Two new reviewers have been on the kidlit scene and Kid Lit Reviews is pleased to have them here today. Olivia, age 12, is here from Kid Reviewers. She is a remarkable reviewer, with good insights into books and the kid scene. She is here today with the Best Middle Grade Books from a kid’s perspective.
The Most Noted Book This Year, According to Kids
by Kid Book Reviewers, Olivia and Oscar
Every year, there is that one book – the book that every kid is reading, every kid is talking about, and most importantly, every kid loves. Two years ago, it was Rick Riordan’s The Lightning Thief. Last year, it appeared to be Wonderstruck by Brian Selznick. So, the big question is: what is the most noted book of 2016, according to kids?
The answer, inevitably, varies from place to place, but our school usually holds pretty steady with the overall population of kids.
The Imaginary, by A.F. Harrold and Emily Gravett (Illustrator), is a riveting tale about the so-called Imaginaries – the imaginary friends of kids. Rudger is an Imaginary, and together with his real friend, Amanda, he goes on make-believe adventures all over the world. One day, though, a frightening man named Mr. Bunting shows up at Amanda’s door. From then on, Rudger’s whole world is thrown upside down. And when Amanda is hit by a car, and Rudger begins fading away, he knows he must do everything he can to save her – and himself.
Lost in the Sun, by Lisa Graff, hits the other end of the spectrum – a heartbreaking realistic fiction about a boy named Trent. Trent’s parents are divorced, and the situation doesn’t improve when, on one fateful day, he’s playing hockey and happens to hit the puck into a kid’s chest. The kid dies instantly, since he has a heart disease nobody knew about. Trent is then consumed by hatred and anger – towards himself, his two brothers, his father… everyone around him. Then one day, he meets a girl named Fallon, one who slowly begins to help bring him back to the boy he was before the whole hockey incident.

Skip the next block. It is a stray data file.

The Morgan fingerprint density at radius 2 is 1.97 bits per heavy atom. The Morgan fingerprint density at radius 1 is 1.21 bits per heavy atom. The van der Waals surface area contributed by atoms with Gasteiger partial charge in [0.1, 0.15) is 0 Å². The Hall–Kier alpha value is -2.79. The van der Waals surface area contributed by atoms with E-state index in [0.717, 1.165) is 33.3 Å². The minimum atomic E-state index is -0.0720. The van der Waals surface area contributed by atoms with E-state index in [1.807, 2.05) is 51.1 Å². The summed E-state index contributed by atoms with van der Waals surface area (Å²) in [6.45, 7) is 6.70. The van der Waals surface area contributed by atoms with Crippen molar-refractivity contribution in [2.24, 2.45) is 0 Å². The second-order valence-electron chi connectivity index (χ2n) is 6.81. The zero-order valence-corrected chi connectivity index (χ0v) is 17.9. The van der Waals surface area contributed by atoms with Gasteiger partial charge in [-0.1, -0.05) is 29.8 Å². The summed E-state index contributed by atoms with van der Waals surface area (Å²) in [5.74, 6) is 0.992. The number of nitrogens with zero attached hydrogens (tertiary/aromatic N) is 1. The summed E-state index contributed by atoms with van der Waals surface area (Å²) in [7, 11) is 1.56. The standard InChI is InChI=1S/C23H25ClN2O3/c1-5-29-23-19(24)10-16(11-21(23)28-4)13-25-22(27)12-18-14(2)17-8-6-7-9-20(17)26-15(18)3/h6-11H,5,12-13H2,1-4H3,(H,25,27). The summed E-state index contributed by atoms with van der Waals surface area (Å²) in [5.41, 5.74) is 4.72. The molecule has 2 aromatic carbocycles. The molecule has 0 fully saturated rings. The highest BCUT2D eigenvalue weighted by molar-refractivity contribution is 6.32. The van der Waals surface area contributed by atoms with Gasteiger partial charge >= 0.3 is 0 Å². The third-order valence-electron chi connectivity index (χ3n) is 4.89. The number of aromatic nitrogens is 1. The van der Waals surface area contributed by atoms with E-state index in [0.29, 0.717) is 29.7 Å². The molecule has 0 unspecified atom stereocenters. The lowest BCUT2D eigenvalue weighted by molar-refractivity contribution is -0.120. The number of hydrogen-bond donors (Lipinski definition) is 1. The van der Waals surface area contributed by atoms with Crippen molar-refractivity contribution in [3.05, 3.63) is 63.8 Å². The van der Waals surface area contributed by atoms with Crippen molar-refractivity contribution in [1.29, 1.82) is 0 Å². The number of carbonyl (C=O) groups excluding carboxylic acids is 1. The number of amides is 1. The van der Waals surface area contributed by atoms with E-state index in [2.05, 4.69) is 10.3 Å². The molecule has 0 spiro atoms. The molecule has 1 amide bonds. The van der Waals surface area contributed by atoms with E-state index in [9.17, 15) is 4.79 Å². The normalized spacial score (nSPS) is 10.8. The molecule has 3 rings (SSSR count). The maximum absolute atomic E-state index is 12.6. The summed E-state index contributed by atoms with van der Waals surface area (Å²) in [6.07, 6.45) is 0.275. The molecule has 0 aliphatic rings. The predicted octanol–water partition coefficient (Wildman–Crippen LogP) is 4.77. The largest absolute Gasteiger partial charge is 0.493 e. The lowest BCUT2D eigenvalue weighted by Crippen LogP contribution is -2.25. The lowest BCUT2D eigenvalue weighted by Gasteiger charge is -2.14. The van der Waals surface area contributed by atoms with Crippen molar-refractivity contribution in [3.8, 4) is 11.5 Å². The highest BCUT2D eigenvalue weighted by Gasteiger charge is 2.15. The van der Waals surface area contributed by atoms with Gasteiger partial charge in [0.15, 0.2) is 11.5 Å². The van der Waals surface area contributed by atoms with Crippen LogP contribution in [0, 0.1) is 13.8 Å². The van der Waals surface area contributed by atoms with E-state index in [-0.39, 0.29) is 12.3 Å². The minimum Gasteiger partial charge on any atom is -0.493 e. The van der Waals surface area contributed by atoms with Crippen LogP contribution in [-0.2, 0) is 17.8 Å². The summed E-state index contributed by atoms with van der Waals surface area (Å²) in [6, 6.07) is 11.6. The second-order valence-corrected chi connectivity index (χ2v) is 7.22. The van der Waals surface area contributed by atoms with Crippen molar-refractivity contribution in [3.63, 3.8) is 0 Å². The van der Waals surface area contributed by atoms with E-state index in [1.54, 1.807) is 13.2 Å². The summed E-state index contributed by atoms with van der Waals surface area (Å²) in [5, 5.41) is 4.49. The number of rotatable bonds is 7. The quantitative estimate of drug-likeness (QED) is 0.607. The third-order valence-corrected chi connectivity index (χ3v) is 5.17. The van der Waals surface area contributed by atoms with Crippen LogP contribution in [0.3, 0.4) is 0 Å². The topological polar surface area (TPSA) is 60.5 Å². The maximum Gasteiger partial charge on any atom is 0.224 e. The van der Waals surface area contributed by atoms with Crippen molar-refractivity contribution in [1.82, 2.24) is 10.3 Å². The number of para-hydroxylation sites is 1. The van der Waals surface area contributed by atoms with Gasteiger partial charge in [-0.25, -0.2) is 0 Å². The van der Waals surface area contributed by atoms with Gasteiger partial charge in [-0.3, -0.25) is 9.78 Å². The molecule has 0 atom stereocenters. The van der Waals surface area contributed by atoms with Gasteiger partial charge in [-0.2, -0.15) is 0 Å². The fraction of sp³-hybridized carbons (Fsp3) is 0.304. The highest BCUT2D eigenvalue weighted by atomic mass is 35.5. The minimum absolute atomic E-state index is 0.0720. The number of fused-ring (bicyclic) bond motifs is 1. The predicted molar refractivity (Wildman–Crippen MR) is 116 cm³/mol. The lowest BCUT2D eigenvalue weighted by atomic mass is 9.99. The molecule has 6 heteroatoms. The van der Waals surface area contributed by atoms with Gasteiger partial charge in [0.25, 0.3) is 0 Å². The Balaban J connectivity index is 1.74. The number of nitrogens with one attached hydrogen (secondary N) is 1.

The Marvels, by Brian Selznick, is still completely different – an intriguing mystery novel not unlike some of Brian Selznick’s other amazing work. Two stories, able to stand alone. One composed of 400 pictures and the other all prose.
To us, it is fascinating how three utterly different books could all be so noted in one year… but one book shone above the rest.
When Lost in the Sun became known to my school, it completely rocked the world of our fellow peers. It appealed to both girls and boys, prodded at tears while still having a good sense of humor and character, and had an overall satisfying, heartwarming ending. Trent’s voice is one of the best we’ve seen, and you can really feel his emotion and turmoil throughout the entire book. Fallon is also one of our all-time favorite supporting characters – intriguing, a little awkward, incredibly kind, funny, intelligent… what more could we ask for? Watching Fallon and Trent’s relationship (as friends) grow was so endearing, too.
To be honest, Lost in the Sun was more well-received by other kids than by us. One of our teachers suggested that this might be because it is, as you might guess, a darker, angrier book, but we quickly dismissed that, since the anger is outweighed, in the end, by the joy and the beauty of Fallon and Trent’s blossoming friendship. It is a heavy book, but again, the author skillfully adds in humor and quirky characters to lighten up the mood.
Nevertheless, Lost in the Sun WAS a fantastic, worthwhile read, one that our peers (as well as us) could literally not stop talking about.
So, to answer our question: what was the most noted read of the year? Without a doubt, Lost in the Sun by Lisa Graff.
And finally, the kids’ choice for best book of the year
Lost in the Sun
Follow Olivia and Oscar at their review blog: http://www.kidbookreviewer.com/